Back on President Street, the Police Department Accident Squad hooked up floodlights to mark the site. The bright glow attracted even more attention. Up and down the block, Blacks and Lubavitchers got into shouting matches, trading slurs. According to eyewitnesses, 15 to 20 police officers watched while black youths started throwing bottles and stones at cars and buildings and the few Lubavitchers who remained on the street. Some of the assailants reportedly chanted, “The Jews killed the kids!”

            As tension mounted, the officers, too, became targets of attack. One black man was arrested for firing a .357-caliber Magnum at the police and another for pelting the crowd with a slingshot. At least a dozen officers were injured by objects hurled from nearby roofs…

            Alarm bells sounded around the neighborhood as scattered rioters turned to looting stores. Nearly 100 bystanders watched some young men force open the security gate at Sneaker King. The looters smashed windows and grabbed armfuls of shoes and T-shirts inside. A similar break-in at the Utica Gold Exchange resulted in a fire. Several Korean- and Iranian-owned businesses, in addition to those owned by Jews, suffered serious damage.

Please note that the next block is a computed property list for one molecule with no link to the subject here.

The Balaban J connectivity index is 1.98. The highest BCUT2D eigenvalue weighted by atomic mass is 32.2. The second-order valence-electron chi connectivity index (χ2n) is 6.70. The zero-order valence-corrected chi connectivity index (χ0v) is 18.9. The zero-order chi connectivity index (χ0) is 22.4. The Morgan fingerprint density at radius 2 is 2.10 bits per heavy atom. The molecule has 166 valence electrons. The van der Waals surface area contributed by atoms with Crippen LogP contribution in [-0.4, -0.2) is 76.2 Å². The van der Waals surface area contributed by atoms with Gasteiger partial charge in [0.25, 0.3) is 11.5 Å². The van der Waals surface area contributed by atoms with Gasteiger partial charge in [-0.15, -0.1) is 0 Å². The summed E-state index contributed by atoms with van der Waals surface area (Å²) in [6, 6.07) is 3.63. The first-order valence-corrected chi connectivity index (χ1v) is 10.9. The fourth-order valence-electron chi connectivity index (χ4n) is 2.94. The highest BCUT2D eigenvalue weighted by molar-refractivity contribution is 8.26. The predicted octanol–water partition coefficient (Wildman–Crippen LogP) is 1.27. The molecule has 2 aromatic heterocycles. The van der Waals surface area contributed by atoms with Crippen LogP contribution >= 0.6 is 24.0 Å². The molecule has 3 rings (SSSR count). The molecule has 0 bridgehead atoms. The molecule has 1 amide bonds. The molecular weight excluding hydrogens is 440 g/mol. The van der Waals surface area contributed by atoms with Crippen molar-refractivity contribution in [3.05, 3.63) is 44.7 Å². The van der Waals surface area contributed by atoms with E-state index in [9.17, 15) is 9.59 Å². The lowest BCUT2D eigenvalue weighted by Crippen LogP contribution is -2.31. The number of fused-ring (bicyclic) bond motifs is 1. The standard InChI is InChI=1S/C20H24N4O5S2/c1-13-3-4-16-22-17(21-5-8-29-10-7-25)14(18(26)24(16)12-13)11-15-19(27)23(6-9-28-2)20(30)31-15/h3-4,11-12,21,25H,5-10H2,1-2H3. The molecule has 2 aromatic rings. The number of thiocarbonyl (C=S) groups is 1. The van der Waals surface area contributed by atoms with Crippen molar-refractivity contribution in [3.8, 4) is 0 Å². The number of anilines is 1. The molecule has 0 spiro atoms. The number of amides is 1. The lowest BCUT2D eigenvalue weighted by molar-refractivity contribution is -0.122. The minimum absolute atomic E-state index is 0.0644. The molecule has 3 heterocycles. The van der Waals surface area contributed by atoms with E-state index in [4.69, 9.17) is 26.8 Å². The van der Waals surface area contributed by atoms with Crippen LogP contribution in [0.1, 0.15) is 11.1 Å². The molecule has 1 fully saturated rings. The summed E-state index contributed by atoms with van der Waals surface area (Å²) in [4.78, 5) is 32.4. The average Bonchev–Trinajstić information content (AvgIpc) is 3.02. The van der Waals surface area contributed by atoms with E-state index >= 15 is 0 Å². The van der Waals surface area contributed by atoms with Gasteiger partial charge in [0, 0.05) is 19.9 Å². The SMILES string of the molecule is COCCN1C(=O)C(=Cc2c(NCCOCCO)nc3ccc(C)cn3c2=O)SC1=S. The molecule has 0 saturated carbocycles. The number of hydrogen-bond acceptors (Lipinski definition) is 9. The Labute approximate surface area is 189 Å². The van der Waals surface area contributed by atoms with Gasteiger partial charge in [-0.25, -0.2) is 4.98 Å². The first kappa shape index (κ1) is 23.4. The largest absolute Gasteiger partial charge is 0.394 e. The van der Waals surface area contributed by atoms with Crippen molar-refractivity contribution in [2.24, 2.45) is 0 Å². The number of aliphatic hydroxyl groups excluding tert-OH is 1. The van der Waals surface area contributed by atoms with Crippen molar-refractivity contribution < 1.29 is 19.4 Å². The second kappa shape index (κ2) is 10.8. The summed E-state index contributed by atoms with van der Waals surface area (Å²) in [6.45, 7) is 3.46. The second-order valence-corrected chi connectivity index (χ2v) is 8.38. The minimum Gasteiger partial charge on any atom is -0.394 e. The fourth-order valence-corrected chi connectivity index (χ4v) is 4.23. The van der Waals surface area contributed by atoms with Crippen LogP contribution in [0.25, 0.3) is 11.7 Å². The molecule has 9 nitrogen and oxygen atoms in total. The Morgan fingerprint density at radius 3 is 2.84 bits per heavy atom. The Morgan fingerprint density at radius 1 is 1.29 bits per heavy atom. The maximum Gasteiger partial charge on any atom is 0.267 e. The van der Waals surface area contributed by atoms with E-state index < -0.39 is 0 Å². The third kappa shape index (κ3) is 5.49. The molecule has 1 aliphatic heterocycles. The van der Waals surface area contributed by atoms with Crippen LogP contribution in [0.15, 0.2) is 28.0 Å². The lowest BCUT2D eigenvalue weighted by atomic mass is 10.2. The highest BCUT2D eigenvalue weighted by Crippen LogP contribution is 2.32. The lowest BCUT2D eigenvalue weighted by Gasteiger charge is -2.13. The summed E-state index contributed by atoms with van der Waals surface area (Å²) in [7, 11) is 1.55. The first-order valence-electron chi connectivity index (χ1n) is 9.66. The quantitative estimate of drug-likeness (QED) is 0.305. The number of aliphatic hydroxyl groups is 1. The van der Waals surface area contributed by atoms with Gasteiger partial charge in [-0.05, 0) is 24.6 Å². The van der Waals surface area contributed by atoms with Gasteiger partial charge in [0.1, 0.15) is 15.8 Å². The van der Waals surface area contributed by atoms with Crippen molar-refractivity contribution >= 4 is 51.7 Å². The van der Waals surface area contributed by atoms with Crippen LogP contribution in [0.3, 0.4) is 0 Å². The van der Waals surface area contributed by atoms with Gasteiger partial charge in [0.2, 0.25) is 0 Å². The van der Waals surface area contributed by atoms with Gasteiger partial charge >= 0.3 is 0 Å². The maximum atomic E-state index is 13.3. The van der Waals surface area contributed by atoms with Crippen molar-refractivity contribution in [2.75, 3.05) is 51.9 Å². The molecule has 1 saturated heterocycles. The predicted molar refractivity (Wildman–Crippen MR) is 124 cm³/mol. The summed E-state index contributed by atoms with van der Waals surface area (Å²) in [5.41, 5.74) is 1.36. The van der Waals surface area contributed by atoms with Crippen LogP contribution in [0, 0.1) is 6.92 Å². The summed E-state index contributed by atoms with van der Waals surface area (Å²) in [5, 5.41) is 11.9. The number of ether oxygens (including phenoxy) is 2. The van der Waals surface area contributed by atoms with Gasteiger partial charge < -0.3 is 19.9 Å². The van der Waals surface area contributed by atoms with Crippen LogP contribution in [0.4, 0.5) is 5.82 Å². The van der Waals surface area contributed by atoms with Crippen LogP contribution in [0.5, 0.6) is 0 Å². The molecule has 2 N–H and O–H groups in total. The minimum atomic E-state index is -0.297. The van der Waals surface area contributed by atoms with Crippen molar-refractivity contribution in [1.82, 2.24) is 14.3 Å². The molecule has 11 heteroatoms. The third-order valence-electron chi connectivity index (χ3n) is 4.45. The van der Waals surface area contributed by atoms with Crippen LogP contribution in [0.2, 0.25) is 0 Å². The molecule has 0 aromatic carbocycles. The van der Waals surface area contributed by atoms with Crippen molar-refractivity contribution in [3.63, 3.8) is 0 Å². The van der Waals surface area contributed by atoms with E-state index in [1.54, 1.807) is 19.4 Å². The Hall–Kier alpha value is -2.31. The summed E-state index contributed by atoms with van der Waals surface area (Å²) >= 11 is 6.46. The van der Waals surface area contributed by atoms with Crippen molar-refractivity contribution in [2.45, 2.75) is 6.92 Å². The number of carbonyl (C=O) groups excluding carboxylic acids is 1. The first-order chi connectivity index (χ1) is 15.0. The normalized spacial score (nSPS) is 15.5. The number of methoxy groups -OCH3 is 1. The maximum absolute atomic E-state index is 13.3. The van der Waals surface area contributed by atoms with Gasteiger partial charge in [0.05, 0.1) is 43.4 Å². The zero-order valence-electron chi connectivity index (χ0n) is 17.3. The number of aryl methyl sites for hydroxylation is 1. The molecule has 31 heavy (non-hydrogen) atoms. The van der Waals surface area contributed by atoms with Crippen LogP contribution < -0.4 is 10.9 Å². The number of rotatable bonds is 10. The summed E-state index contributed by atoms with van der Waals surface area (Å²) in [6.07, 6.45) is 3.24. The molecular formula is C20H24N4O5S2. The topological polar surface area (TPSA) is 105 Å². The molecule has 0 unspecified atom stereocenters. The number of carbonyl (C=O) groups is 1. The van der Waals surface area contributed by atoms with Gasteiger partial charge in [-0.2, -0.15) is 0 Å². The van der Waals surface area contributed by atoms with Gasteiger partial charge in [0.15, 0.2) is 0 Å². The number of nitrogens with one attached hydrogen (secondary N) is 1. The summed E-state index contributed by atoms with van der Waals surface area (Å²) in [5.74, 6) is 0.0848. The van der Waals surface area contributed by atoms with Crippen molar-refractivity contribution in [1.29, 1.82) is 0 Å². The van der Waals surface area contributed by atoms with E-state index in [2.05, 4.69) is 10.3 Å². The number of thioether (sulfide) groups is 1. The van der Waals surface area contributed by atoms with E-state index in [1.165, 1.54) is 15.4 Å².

Adequate police support was slow to arrive. When the disturbance began, more than 100 officers of the 71st Precinct —  including the new commanding officer, Capt. Vincent Kennedy —  were on security assignment at a nearby B.B. King concert. Notified by radio, Capt. Kennedy drove to the scene and promptly summoned 30 officers and three sergeants from the concert detail.

            Over the next two hours, some 350 officers converged on Crown Heights. Kennedy set up a temporary command post on Eastern Parkway and ordered the barricading of the Lubavitcher Headquarters, two blocks to the east. His other zone of concentration was the commercial area around the accident site. The remainder of the forces fanned out across 30 square blocks.

            At 11 o’clock, people still filled the street. When the B.B. King concert ended, hundreds more black youths made their way to the intersection of President and Utica. They saw a police truck towing Yosef Lifsch’s station wagon off the sidewalk, revealing a splotch of blood. A tall man jumped up onto a car and shouted: “Do you feel what I feel? Do you feel the pain? What are you going to do about it? Let’s take Kingston Avenue!”